Things have been a little nutty over, here, this week. For starters, it's "Shark Week" and when your house supports as many boys as mine, this is a main event. I have, literally, recorded every documentary Discovery is showcasing, this week, and we have spent most of our down time midday and after dinner getting our fill of every noted Mako and mega shark on the planet.
To be honest, the break from Star Wars has been refreshing and I will never complain about the extra snuggles that Franken-sharks bring.
Speaking of "Frankie", Little Miss brought home the fist-Pinchback-kid-to-get-rushed-to-the-emergency-room award, this weekend. We were walking - well, mom and dad were walking - to the van to load up for a fireworks show and Missy tripped on the pavement and fell onto the van's edge (in front of the sliding door). I am so thankful that both Ben and BFF were the first on the scene because I don't do well with blood...and there was so much. Baby girl came home with 8 staples on the side of her head. She hardly fussed through the whole ordeal and had most of the staff stunned.
The girl is a warrior with a pain tolerance well beyond mine. She would like to be back to life as normal, but mom is keeping her down by making her stay indoors and relaxing as much as one near-two year old can. I will be thankful when the staples can come out in a few days. It's pretty gnarly looking.
Cisco brought us a little comic relief, however, when he applied his newly purchased deodorant for the first time, today. It appears (or smells like), he has turned man a shade early and although I thought it ridiculous to start him on a daily cleansing and care routine at five - it was necessary. I must have sniffed a dozen deodorant options in Target to find the one that didn't bring to memory swarms of high school girls or half-naked cowboys.
When I handed him a nice neutral stick, this morning, and taught him how to properly use it, he held it with such pride I couldn't stifle my laugh. With each stroke, I swear, LJ's eye's got bigger, and finally in complete awe, he said, "Cisco...You are AWESOME."
Both Ty and LJ were all over me about when they could become "men", too, to which I responded, "When you start smelling like one."
At one point, this afternoon, Ty said, "Mom, I know it's creepy...but I can't stop smelling Cisco's arm pits. They smell SO good." I laughed so hard. Raising boys the same age is the best.
If all of that wasn't enough to keep me on my tiptoes, LJ is in the early rounds of neurology testing. I will certainly dive into this more as we get deeper, but we opened this door, last week, with some encouragement from our pediatrician. LJ really struggled in school, this year. Despite his challenges, he was pretty strong academically, but his inability to focus, control impulses, and regulate his emotions created a very tumultuous environment. He had an absolute angel of a teacher that has become one of his loudest cheerleaders. As I've, prayerfully, been assessing the needs of all our kids, now that the chaos of foster care has settled down, I couldn't fight the nagging in my spirit when it came to LJ. I had very low expectations going into the neurologist based on my own experiences with the professionals that have tried to intervene and help us up to this point.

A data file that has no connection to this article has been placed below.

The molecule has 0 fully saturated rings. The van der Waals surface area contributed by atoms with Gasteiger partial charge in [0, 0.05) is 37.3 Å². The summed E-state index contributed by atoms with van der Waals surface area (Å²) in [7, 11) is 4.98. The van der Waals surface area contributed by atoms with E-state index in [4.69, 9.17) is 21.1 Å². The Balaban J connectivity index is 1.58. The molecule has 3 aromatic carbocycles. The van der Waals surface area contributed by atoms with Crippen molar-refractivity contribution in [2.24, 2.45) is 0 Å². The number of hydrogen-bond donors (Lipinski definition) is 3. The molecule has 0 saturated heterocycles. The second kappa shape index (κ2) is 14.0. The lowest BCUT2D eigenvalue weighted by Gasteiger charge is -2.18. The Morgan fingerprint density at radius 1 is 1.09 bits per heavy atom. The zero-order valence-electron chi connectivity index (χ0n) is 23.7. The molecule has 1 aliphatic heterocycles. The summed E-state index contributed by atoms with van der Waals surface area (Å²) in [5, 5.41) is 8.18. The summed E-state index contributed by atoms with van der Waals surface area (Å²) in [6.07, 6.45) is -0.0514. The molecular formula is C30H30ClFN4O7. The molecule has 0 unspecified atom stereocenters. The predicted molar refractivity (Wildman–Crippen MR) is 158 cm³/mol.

By the time I left the office, I was crying tears of relief that God had brought us the right person. The further I walk this path, the more I realize the importance of our beginnings. The same ones that most of us take for granted and never consider. Cisco and LJ are interesting to compare because although Cisco had more memories, worse anxiety, and non-existent self-esteem, he is in a healthier place (emotionally) after only 18 months of living with us. I believe the root cause of LJ's emotions are, directly, tied to the fact that he lived in 8 homes before he turned three, which, certainly, did not give him the opportunity to develop in one healthy, stable environment. We poured everything we had into him our first year...but the damage had already been done.
I don't say that in a we-should-give-up kind of way. I'm still the girl that believes God redeems ALL things. I, am, however, advocating hard that we pinpoint the exact problem(s), so that we can move toward healthy solutions.
I was won-over when the neurologist said to me, "This boy, here, is full of treasure. You know that. We are, simply, going to find the key to unlock all the mystery."
Right off the bat, LJ's blood work revealed some weakness in his diet (he had slight dehydration and low hemoglobin levels), which is very surprising because he is our best/most balanced eater. This week, we have two TOVA tests (monitors attention and impulse), an EEG (records brain activity), and more blood work.
One of the questions the doctor asked me is if I have noticed a spike in his behavior and/or emotions, this year. Although, my response was instant, I believe it thoughtful. No.
When it comes to identify, confidence, and security, LJ's past has been redeemed. His emotions are a different beast. One we've never been able to wrangle. He is not aggressive in any way, but he is quick to break down in body shaking sobs. It could be that he slammed his hand in the door and the response is deserving...but it could also be that he can't get his shoe on - the same shoe he puts on every day with no problem.
This probably could be a pretty scary door to open, without faith. Some of the conditions we will be testing are unnerving to think about. But, I am not fearful. I am so full of hope and complete gratitude that God led us to the right person. My trust is not in our neurologist, but I do trust that God is going to use him to help our family.
More adventure to come.